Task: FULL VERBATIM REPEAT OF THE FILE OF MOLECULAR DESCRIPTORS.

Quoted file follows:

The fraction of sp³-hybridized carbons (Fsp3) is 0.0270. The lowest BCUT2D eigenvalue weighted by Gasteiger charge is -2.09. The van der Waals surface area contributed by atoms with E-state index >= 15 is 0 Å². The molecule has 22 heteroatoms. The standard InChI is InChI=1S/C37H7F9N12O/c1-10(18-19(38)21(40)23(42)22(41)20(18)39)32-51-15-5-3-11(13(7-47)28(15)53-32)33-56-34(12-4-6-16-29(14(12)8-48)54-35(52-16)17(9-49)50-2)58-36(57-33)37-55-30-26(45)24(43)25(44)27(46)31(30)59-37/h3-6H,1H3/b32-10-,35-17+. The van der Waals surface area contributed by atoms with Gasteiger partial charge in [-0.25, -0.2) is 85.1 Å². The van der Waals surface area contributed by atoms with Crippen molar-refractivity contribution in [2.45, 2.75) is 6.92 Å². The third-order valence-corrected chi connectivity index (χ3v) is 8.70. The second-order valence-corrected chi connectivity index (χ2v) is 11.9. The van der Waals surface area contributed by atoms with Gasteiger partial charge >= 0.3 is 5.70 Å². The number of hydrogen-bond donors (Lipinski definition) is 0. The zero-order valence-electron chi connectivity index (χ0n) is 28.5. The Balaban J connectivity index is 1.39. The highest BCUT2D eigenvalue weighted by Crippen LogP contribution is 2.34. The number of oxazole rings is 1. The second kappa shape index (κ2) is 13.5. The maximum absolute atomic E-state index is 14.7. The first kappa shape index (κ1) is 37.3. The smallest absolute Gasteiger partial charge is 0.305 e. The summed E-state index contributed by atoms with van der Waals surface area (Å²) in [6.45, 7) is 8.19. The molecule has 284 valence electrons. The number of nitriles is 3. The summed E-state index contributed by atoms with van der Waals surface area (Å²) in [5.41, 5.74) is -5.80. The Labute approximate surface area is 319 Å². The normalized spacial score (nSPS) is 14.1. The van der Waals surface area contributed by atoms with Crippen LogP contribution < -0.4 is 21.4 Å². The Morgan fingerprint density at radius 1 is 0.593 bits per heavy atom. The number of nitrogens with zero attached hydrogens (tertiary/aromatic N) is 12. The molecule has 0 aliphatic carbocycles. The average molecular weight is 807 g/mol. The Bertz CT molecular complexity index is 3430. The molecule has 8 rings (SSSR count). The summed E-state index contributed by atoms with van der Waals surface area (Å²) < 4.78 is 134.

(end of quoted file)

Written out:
The fraction of sp³-hybridized carbons (Fsp3) is 0.0270. The lowest BCUT2D eigenvalue weighted by Gasteiger charge is -2.09. The van der Waals surface area contributed by atoms with E-state index >= 15 is 0 Å². The molecule has 22 heteroatoms. The standard InChI is InChI=1S/C37H7F9N12O/c1-10(18-19(38)21(40)23(42)22(41)20(18)39)32-51-15-5-3-11(13(7-47)28(15)53-32)33-56-34(12-4-6-16-29(14(12)8-48)54-35(52-16)17(9-49)50-2)58-36(57-33)37-55-30-26(45)24(43)25(44)27(46)31(30)59-37/h3-6H,1H3/b32-10-,35-17+. The van der Waals surface area contributed by atoms with Gasteiger partial charge in [-0.25, -0.2) is 85.1 Å². The van der Waals surface area contributed by atoms with Crippen molar-refractivity contribution in [2.45, 2.75) is 6.92 Å². The third-order valence-corrected chi connectivity index (χ3v) is 8.70. The second-order valence-corrected chi connectivity index (χ2v) is 11.9. The van der Waals surface area contributed by atoms with Gasteiger partial charge >= 0.3 is 5.70 Å². The number of hydrogen-bond donors (Lipinski definition) is 0. The zero-order valence-electron chi connectivity index (χ0n) is 28.5. The Balaban J connectivity index is 1.39. The highest BCUT2D eigenvalue weighted by Crippen LogP contribution is 2.34. The number of oxazole rings is 1. The second kappa shape index (κ2) is 13.5. The maximum absolute atomic E-state index is 14.7. The first kappa shape index (κ1) is 37.3. The smallest absolute Gasteiger partial charge is 0.305 e. The summed E-state index contributed by atoms with van der Waals surface area (Å²) in [6.45, 7) is 8.19. The molecule has 284 valence electrons. The number of nitriles is 3. The summed E-state index contributed by atoms with van der Waals surface area (Å²) in [5.41, 5.74) is -5.80. The Labute approximate surface area is 319 Å². The normalized spacial score (nSPS) is 14.1. The van der Waals surface area contributed by atoms with Crippen LogP contribution < -0.4 is 21.4 Å². The Morgan fingerprint density at radius 1 is 0.593 bits per heavy atom. The number of nitrogens with zero attached hydrogens (tertiary/aromatic N) is 12. The molecule has 0 aliphatic carbocycles. The average molecular weight is 807 g/mol. The Bertz CT molecular complexity index is 3430. The molecule has 8 rings (SSSR count). The summed E-state index contributed by atoms with van der Waals surface area (Å²) < 4.78 is 134.